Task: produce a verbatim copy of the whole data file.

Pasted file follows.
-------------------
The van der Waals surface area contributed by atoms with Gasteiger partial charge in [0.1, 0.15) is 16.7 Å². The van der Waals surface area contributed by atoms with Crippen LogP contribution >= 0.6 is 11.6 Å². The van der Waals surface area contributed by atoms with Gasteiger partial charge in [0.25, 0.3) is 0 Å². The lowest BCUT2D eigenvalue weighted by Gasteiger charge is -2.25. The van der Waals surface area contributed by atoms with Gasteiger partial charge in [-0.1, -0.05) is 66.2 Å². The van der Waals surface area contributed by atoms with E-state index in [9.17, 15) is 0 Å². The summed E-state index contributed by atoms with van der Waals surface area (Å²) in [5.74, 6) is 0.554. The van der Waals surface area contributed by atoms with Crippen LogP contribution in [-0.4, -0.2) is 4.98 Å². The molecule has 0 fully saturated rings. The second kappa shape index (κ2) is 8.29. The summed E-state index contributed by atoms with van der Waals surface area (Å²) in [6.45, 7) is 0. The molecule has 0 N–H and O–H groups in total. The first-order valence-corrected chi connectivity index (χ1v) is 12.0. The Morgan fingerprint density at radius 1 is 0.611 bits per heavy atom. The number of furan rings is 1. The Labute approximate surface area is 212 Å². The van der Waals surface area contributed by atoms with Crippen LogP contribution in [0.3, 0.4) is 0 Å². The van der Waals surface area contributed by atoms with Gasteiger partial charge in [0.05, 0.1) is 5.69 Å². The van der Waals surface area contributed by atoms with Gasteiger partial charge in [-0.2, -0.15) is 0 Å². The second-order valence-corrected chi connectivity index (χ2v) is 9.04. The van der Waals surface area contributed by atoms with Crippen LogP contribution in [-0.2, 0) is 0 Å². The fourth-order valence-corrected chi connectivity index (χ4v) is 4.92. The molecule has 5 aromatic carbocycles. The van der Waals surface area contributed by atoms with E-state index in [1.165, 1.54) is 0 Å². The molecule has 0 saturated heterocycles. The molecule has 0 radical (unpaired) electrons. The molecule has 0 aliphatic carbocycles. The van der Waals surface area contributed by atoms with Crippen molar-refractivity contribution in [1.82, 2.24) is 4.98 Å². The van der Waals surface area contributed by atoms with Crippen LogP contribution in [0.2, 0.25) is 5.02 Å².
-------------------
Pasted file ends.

The van der Waals surface area contributed by atoms with Gasteiger partial charge in [0.1, 0.15) is 16.7 Å². The van der Waals surface area contributed by atoms with Crippen LogP contribution >= 0.6 is 11.6 Å². The van der Waals surface area contributed by atoms with Gasteiger partial charge in [0.25, 0.3) is 0 Å². The lowest BCUT2D eigenvalue weighted by Gasteiger charge is -2.25. The van der Waals surface area contributed by atoms with Gasteiger partial charge in [-0.1, -0.05) is 66.2 Å². The van der Waals surface area contributed by atoms with E-state index in [9.17, 15) is 0 Å². The summed E-state index contributed by atoms with van der Waals surface area (Å²) in [5.74, 6) is 0.554. The van der Waals surface area contributed by atoms with Crippen LogP contribution in [-0.4, -0.2) is 4.98 Å². The molecule has 0 fully saturated rings. The second kappa shape index (κ2) is 8.29. The summed E-state index contributed by atoms with van der Waals surface area (Å²) in [6.45, 7) is 0. The molecule has 0 N–H and O–H groups in total. The first-order valence-corrected chi connectivity index (χ1v) is 12.0. The Morgan fingerprint density at radius 1 is 0.611 bits per heavy atom. The number of furan rings is 1. The Labute approximate surface area is 212 Å². The van der Waals surface area contributed by atoms with Crippen LogP contribution in [0.3, 0.4) is 0 Å². The van der Waals surface area contributed by atoms with Gasteiger partial charge in [0.05, 0.1) is 5.69 Å². The van der Waals surface area contributed by atoms with Gasteiger partial charge in [-0.2, -0.15) is 0 Å². The second-order valence-corrected chi connectivity index (χ2v) is 9.04. The van der Waals surface area contributed by atoms with Crippen LogP contribution in [-0.2, 0) is 0 Å². The fourth-order valence-corrected chi connectivity index (χ4v) is 4.92. The molecule has 5 aromatic carbocycles. The van der Waals surface area contributed by atoms with E-state index in [1.165, 1.54) is 0 Å². The molecule has 0 saturated heterocycles. The molecule has 0 radical (unpaired) electrons. The molecule has 0 aliphatic carbocycles. The van der Waals surface area contributed by atoms with Crippen molar-refractivity contribution in [1.82, 2.24) is 4.98 Å². The van der Waals surface area contributed by atoms with Crippen LogP contribution in [0.2, 0.25) is 5.02 Å².